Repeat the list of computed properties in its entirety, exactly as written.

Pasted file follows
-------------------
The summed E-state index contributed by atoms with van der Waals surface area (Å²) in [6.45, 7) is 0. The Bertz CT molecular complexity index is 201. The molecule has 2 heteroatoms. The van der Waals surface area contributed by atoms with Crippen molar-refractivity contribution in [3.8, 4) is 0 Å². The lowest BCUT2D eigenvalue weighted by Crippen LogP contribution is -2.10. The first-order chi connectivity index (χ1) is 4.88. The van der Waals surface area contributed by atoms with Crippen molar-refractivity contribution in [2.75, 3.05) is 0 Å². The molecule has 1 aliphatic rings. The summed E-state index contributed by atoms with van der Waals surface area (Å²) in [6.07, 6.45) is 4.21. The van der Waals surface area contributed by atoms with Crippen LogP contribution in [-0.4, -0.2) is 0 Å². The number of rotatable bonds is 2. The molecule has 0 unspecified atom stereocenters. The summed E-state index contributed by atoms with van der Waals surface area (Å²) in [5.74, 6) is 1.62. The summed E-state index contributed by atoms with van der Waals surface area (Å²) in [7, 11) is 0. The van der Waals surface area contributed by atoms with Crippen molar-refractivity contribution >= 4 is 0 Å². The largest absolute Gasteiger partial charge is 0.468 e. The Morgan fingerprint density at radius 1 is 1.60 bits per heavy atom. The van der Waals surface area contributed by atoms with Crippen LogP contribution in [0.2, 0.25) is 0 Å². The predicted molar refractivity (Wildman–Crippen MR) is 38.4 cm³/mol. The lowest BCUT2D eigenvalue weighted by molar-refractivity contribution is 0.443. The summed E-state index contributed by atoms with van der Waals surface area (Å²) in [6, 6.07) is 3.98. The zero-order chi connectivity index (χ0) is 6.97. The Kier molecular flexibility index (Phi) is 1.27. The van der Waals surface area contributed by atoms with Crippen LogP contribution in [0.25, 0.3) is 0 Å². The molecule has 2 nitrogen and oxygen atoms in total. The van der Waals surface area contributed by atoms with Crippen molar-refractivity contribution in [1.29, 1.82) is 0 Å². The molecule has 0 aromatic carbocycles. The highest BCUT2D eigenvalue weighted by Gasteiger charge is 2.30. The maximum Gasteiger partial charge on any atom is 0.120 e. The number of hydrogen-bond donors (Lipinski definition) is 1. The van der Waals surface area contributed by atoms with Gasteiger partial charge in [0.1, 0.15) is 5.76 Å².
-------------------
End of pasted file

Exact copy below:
The summed E-state index contributed by atoms with van der Waals surface area (Å²) in [6.45, 7) is 0. The Bertz CT molecular complexity index is 201. The molecule has 2 heteroatoms. The van der Waals surface area contributed by atoms with Crippen molar-refractivity contribution in [3.8, 4) is 0 Å². The lowest BCUT2D eigenvalue weighted by Crippen LogP contribution is -2.10. The first-order chi connectivity index (χ1) is 4.88. The van der Waals surface area contributed by atoms with Crippen molar-refractivity contribution in [2.75, 3.05) is 0 Å². The molecule has 1 aliphatic rings. The summed E-state index contributed by atoms with van der Waals surface area (Å²) in [6.07, 6.45) is 4.21. The van der Waals surface area contributed by atoms with Crippen LogP contribution in [-0.4, -0.2) is 0 Å². The number of rotatable bonds is 2. The molecule has 0 unspecified atom stereocenters. The summed E-state index contributed by atoms with van der Waals surface area (Å²) in [5.74, 6) is 1.62. The summed E-state index contributed by atoms with van der Waals surface area (Å²) in [7, 11) is 0. The van der Waals surface area contributed by atoms with Crippen molar-refractivity contribution >= 4 is 0 Å². The largest absolute Gasteiger partial charge is 0.468 e. The Morgan fingerprint density at radius 1 is 1.60 bits per heavy atom. The van der Waals surface area contributed by atoms with Crippen LogP contribution in [0.2, 0.25) is 0 Å². The predicted molar refractivity (Wildman–Crippen MR) is 38.4 cm³/mol. The lowest BCUT2D eigenvalue weighted by molar-refractivity contribution is 0.443. The summed E-state index contributed by atoms with van der Waals surface area (Å²) in [6, 6.07) is 3.98. The zero-order chi connectivity index (χ0) is 6.97. The Kier molecular flexibility index (Phi) is 1.27. The van der Waals surface area contributed by atoms with Crippen LogP contribution in [0.25, 0.3) is 0 Å². The molecule has 2 nitrogen and oxygen atoms in total. The van der Waals surface area contributed by atoms with Crippen molar-refractivity contribution in [1.29, 1.82) is 0 Å². The molecule has 0 aromatic carbocycles. The highest BCUT2D eigenvalue weighted by Gasteiger charge is 2.30. The maximum Gasteiger partial charge on any atom is 0.120 e. The number of hydrogen-bond donors (Lipinski definition) is 1. The van der Waals surface area contributed by atoms with Gasteiger partial charge in [0.1, 0.15) is 5.76 Å².